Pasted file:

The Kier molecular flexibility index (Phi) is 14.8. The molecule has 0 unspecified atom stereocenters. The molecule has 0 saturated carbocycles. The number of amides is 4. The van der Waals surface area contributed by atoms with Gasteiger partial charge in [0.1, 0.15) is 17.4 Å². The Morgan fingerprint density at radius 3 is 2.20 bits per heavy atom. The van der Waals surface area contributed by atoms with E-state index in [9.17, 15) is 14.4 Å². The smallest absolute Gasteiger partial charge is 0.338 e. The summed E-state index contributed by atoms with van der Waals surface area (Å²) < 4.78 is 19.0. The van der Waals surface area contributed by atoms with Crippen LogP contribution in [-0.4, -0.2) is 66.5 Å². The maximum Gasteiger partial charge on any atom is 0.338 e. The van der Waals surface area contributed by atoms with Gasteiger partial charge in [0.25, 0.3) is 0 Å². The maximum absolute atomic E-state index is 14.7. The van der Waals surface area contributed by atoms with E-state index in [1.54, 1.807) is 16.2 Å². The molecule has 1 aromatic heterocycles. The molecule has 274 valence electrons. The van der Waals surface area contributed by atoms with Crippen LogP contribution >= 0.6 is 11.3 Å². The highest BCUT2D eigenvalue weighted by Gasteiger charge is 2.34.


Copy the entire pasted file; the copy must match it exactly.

The Kier molecular flexibility index (Phi) is 14.8. The molecule has 0 unspecified atom stereocenters. The molecule has 0 saturated carbocycles. The number of amides is 4. The van der Waals surface area contributed by atoms with Gasteiger partial charge in [0.1, 0.15) is 17.4 Å². The Morgan fingerprint density at radius 3 is 2.20 bits per heavy atom. The van der Waals surface area contributed by atoms with E-state index in [9.17, 15) is 14.4 Å². The smallest absolute Gasteiger partial charge is 0.338 e. The summed E-state index contributed by atoms with van der Waals surface area (Å²) < 4.78 is 19.0. The van der Waals surface area contributed by atoms with Crippen LogP contribution in [-0.4, -0.2) is 66.5 Å². The maximum Gasteiger partial charge on any atom is 0.338 e. The van der Waals surface area contributed by atoms with Gasteiger partial charge in [0.25, 0.3) is 0 Å². The maximum absolute atomic E-state index is 14.7. The van der Waals surface area contributed by atoms with E-state index in [1.54, 1.807) is 16.2 Å². The molecule has 1 aromatic heterocycles. The molecule has 274 valence electrons. The van der Waals surface area contributed by atoms with Crippen LogP contribution >= 0.6 is 11.3 Å². The highest BCUT2D eigenvalue weighted by Gasteiger charge is 2.34.